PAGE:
Wendy Hiller

Actress

Oscar winner Wendy Hiller, one of Britain’s most acclaimed actresses of the 20th century and George Bernard Shaw’s choice to play some of his most memorable characters, including Eliza Doolittle and Major Barbara, died Wednesday May 14 at her home in Beaconsfield, England. She was 90.

Although she only made a handful of films in her long career, she became beloved and an international star as spirited flower seller Eliza opposite Leslie Howard’s Henry Higgins in the 1938 film version of Bernard Shaw’s “Pygmalion” and heiress-turned-Salvation Army worker opposite Rex Harrison and Robert Morley in the playwright’s “Major Barbara.” (1941).

Her unique, clipped voice and angular facial features also were showcased to great effect in 1945’s “I Know Where I’m Going!” and “Separate Tables” (1958), which earned her the Academy Award as best supporting actress.

Other famed pics include “Sons and Lovers” (1960), “Toys in the Attic” (1963), “A Man for All Seasons” (1966), “Murder on the Orient Express” (1974), “Voyage of the Damned” (1976) , “The Cat and the Canary” (1979), “The Elephant Man” (1980) an “The Lonely Passion of Judith Hearne” (1987). Additionally she was in “Outcast of the Islands” (1952) and “Something of Value” (1957) as well as TV’s “David Copperfield” (1969), “The Importance of Being Earnest” (1981) and 1983’s “Miss Morison’s Ghosts.” Her last film was 1992’s made-for “The Countess Alice.”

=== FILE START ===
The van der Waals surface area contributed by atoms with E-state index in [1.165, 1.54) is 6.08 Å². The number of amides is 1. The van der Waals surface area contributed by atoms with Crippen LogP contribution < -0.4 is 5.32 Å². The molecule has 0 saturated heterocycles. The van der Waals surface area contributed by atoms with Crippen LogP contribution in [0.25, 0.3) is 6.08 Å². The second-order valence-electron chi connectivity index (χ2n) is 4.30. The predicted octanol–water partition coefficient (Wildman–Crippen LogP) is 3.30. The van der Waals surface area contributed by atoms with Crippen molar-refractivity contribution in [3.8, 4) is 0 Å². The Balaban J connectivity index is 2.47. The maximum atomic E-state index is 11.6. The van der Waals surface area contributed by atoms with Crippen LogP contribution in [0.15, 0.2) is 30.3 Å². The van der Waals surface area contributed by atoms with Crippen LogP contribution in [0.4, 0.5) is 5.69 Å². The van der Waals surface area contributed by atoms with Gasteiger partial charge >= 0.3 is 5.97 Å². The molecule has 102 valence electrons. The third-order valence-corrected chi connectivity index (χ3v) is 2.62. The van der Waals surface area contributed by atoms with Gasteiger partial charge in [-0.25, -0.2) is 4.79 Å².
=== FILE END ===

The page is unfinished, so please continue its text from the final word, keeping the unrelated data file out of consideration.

Shaw also chose her to star in his play “St. Joan” as well as and “Pygmalion” before selecting her to star in the films of “Pygmalion” and “Major Barbara.”

Born in Bramhall, Cheshire, to a cloth manufacturer, she joined the Manchester Repertory Theater, where she increasingly garnered important roles including “Love on the Dole,” which went on to London in 1935 and Broadway in 1936. (She even married one of its writers, Ronald Gow, and their union endured until his death in 1993.) On Broadway, she also appeared in “The Heiress” (1947), “A Moon for the Misbegotten” (1957), “Flowering Cherry” (1959) and “The Aspern Papers” (1962). In 1988, she appeared in the West End version of “Driving Miss Daisy.” During World War II, she toured British factories, appearing as Viola in “Twelfth Night.”

Queen Elizabeth II named her a Dame of the British Empire in 1975.

Her son and daughter survive.

Services are set for Tuesday May 27 at Amersham Crematorium.

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